vfork() - Unix, Linux System Call
vfork - create a child process and block parent
(From SUSv2 / POSIX draft.) The vfork() function has the same effect as
fork(), except that the behaviour is undefined if the process created by
vfork() either modifies any data other than a variable of type
pid_t used to store the return value from
vfork(), or returns from the function in which
vfork() was called, or calls any other function before successfully calling
_exit() or one of the
exec() family of functions.
vfork(), just like
creates a child process of the calling process.
For details and return value and errors, see
vfork() is a special case of
It is used to create new processes without copying the page tables of
the parent process. It may be useful in performance sensitive applications
where a child will be created which then immediately issues an
vfork() differs from
fork() in that the parent is suspended until the child makes a call to
The child shares all memory with its parent, including the stack, until
execve() is issued by the child. The child must not return from the
current function or call
exit(), but may call
Signal handlers are inherited, but not shared. Signals to the parent
arrive after the child releases the parents memory.
Under Linux, fork() is implemented using copy-on-write pages, so the only penalty incurred by
fork() is the time and memory required to duplicate the parents page tables,
and to create a unique task structure for the child.
However, in the bad old days a
fork() would require making a complete copy of the callers data space,
often needlessly, since usually immediately afterwards an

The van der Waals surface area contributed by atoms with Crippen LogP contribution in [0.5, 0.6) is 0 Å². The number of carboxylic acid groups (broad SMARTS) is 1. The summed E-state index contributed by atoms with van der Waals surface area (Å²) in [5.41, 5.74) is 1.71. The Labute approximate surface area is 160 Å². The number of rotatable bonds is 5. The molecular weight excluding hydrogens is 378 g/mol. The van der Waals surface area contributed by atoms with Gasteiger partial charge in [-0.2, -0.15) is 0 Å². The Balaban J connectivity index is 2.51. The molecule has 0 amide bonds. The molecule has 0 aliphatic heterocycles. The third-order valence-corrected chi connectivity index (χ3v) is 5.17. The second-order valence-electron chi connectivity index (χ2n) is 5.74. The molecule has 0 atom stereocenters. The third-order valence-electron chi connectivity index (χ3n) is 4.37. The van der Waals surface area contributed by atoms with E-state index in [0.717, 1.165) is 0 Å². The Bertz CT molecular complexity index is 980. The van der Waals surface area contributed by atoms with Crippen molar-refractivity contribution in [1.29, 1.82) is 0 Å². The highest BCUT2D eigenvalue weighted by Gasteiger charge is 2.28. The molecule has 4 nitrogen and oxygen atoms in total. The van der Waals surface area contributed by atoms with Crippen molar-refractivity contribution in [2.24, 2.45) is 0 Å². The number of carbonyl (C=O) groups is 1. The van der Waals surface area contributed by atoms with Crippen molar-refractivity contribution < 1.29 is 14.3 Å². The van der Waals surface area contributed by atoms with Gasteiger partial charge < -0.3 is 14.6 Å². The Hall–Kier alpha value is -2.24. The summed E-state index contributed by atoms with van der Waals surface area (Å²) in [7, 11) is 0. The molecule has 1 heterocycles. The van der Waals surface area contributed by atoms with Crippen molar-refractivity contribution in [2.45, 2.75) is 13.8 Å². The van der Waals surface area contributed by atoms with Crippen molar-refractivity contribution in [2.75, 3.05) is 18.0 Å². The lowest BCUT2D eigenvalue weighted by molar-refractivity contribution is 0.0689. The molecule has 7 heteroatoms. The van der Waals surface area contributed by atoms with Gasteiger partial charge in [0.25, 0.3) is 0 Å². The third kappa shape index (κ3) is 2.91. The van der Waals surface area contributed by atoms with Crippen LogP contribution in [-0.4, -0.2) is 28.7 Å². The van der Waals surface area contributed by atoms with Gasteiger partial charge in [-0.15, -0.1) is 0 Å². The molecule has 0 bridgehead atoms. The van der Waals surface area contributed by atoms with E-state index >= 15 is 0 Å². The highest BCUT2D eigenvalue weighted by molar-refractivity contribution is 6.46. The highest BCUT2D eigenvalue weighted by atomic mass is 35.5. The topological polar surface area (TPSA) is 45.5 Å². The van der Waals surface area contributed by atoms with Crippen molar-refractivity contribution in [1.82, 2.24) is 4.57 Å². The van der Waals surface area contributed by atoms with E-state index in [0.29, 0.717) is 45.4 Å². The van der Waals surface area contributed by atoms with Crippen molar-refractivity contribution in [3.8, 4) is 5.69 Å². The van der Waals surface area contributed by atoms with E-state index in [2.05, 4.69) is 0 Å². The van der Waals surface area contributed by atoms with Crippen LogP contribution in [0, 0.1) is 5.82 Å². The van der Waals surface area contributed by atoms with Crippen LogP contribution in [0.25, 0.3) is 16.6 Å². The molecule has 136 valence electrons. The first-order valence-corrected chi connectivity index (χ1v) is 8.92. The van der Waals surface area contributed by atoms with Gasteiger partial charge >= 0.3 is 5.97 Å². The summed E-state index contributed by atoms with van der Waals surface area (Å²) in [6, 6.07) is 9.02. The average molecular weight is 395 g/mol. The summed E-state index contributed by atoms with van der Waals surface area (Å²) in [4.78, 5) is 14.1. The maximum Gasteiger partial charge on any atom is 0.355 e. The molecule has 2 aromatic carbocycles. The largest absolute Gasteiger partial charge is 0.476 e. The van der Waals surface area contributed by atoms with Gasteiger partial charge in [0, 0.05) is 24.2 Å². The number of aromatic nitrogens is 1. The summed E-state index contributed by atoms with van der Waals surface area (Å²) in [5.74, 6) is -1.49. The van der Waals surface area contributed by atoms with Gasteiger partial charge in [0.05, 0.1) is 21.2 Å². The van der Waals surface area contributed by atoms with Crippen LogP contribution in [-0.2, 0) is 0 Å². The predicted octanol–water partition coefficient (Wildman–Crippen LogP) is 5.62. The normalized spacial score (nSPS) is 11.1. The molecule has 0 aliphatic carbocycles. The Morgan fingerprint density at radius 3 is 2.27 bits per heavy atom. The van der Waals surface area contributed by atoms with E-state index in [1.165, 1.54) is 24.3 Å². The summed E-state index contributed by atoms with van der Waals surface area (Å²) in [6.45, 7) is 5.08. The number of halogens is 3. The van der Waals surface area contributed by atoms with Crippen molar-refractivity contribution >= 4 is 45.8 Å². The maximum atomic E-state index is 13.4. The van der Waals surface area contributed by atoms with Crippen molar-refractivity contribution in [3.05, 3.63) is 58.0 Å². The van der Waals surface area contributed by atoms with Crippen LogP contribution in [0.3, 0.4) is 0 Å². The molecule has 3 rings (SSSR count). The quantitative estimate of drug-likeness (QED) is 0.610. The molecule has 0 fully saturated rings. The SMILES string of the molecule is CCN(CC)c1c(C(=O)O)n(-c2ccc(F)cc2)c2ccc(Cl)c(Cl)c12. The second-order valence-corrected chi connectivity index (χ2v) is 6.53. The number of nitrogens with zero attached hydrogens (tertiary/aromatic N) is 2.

exec() is done. Thus, for greater efficiency, BSD introduced the
vfork() system call, that did not fully copy the address space of
the parent process, but borrowed the parents memory and thread
of control until a call to
execve() or an exit occurred. The parent process was suspended while the
child was using its resources.
The use of
vfork() was tricky: for example, not modifying data
in the parent process depended on knowing which variables are
held in a register.
It is rather unfortunate that Linux revived this spectre from the past.
The BSD manpage states:
"This system call will be eliminated when proper system sharing mechanisms
are implemented. Users should not depend on the memory sharing semantics of
vfork() as it will, in that case, be made synonymous to
Formally speaking, the standard description given above does not allow
one to use
vfork() since a following
exec() might fail, and then what happens is undefined.
Details of the signal handling are obscure and differ between systems.
The BSD manpage states:
"To avoid a possible deadlock situation, processes that are children
in the middle of a
vfork() are never sent SIGTTOU or SIGTTIN signals; rather, output or
ioctls are allowed and input attempts result in an end-of-file indication."
Currently (Linux 2.3.25),
vfork() and requires a kernel patch.
The vfork() system call appeared in 3.0BSD.
In 4.4BSD it was made synonymous to
fork() but NetBSD introduced it again,
cf. http://www.netbsd.org/Documentation/kernel/vfork.html .
In Linux, it has been equivalent to
fork() until 2.2.0-pre6 or so. Since 2.2.0-pre9 (on i386, somewhat later on
other architectures) it is an independent system call. Support was
added in glibc 2.0.112.
The requirements put on
vfork() by the standards are weaker than those put on
fork(), so an implementation where the two are synonymous
is compliant. In particular, the programmer cannot
rely on the parent remaining blocked until a call of
_exit() and cannot rely on any specific behaviour w.r.t. shared memory.